Construction Ramping Up on Pipeline to Deliver Colorado River Water

August 20, 2014 -- MORE PHOTOS BELOW

Contractors are ramping up field construction of the components of the $160 million Mary Rhodes Pipeline Phase 2 which will deliver water from the Colorado River at Bay City to water users served by the San Patricio Municipal Water District and others in the Coastal Bend region.

Miles of concrete steel cylinder pipe joints have been manufactured and are being delivered to the pipeline route which stretches from the Colorado River to the existing Lake Texana Pump Station on the south side of the Palmetto Bend Dam.

In February, the City of Corpus Christi, acting as manager of the regional water supply system, awarded the two primary construction contracts for the project.

Garney Construction of Kansas City is building the 41 miles of pipeline, a 6 million gallon ground storage tank and the tie-in to the existing Mary Rhodes Pipeline system built in 1998. The contract also includes installation of fiber optic communications equipment. Garney was the low bidder at $84.9 million.

Oscar Renda Contracting of Roanoke, Texas, is building the sedimentation basin and pumping facilities that will take water from the river at Bay City under a $29 million contract. Pumps for the project were ordered under a separate $4.5 million contract in 2013.

The schedule calls for project completion during the summer of 2015.

Construction of Booster Pump Station at Colorado River

Pipeline project components on the south bank of the Colorado River will include two earthen sedimentation basins, each with a capacity of 12 million gallons. There will be a low-pressure pump station to lift the water out of the river and into the sedimentation basins at rates up to 46 million gallons per day. The final element will be a high-pressure Booster Pump Station to push water southwest toward the connection with Mary Rhodes Pipeline Phase 1.

The pumps and pipeline will deliver the water to the 6 million gallon concrete in-ground storage tank near the dam at Lake Texana. The water will then flow by gravity feed to a tie-in point on the 72-inch Lake Texana Pump Station intake suction line. It will blend with water from Lake Texana and be pumped southwest toward water treatment facilities in Corpus Christi and San Patricio County.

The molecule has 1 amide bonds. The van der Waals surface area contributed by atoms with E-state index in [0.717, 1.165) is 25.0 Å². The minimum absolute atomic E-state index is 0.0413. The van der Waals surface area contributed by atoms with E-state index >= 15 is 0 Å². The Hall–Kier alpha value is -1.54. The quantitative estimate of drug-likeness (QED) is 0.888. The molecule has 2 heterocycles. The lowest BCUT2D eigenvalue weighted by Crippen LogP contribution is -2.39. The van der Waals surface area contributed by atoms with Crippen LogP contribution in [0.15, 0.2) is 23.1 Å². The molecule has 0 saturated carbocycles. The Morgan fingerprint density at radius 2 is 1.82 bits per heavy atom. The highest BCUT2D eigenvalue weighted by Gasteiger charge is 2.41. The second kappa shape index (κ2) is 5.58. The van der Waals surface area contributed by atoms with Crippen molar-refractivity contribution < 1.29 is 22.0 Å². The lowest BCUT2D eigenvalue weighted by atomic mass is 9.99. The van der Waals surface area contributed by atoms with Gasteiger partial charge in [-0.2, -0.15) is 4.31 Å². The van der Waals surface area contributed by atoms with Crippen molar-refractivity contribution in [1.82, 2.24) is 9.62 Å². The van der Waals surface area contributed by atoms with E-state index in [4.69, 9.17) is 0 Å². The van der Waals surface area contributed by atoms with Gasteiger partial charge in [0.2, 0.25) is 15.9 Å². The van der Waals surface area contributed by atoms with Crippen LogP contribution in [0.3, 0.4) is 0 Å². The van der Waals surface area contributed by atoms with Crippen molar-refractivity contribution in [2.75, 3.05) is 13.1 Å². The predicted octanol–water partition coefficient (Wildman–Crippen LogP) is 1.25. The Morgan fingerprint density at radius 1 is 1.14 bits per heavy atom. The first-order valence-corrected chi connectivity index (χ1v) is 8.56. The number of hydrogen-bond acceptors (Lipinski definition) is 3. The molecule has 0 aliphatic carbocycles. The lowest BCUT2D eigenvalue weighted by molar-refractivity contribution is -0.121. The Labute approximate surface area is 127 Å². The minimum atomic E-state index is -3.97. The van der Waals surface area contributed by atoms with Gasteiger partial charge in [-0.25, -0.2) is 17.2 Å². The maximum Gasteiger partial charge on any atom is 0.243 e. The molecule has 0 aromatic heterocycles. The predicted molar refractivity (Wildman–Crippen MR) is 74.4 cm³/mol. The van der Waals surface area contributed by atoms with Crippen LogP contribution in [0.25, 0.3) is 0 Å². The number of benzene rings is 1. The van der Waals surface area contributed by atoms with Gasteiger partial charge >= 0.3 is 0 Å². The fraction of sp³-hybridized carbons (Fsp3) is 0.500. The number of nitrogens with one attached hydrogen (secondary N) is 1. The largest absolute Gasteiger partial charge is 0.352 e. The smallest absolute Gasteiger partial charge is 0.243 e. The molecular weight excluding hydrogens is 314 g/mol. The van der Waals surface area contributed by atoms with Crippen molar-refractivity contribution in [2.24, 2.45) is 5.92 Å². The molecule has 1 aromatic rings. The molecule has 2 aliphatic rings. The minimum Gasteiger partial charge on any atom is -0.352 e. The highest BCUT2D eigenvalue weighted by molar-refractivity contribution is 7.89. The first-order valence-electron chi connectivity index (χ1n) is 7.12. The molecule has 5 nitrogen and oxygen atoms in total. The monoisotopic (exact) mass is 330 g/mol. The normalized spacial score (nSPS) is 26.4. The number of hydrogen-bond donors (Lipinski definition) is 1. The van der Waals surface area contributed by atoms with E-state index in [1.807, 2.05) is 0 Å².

Freese and Nichols, Inc. has provided engineering services during a decade of project planning and design. It is now providing construction management services including daily inspections with an overall estimated cost of $3.9 million. AGCM, Inc. is providing construction observation services on installation of the 148,000 feet of 54-inch pipe and 1,900 linear feet of horizontal directionally drilled 48-inch pipe. This third-party observation of pipe installation has a total cost of $1.6 million.


In 1998 the regional water system purchased 35,000 acre-feet per year of senior water rights in the Colorado River from the Garwood Irrigation Company. When Colorado River water begins flowing it will mean that the Corpus Christi regional system has taken another big step toward water supply diversification and improved reliability in times of drought.  Water supplies will be coming from three river basins – the Colorado River, Lake Texana on the Navidad River, Lake Corpus Christi on the Nueces River and Choke Canyon Reservoir upstream on the Frio River which is part of the Nueces Basin. [Read about the history of the Garwood water HERE].

The Phase 2 pipeline route starts just west of Bay City in Matagorda County and follows the path of State Highway 35 southwest to Blessing where it then follows the Union Pacific Railroad to La Ward in Jackson County.  From there it turns north and west to link up with Mary Rhodes Pipeline Phase 1 at the Lake Texana pump station.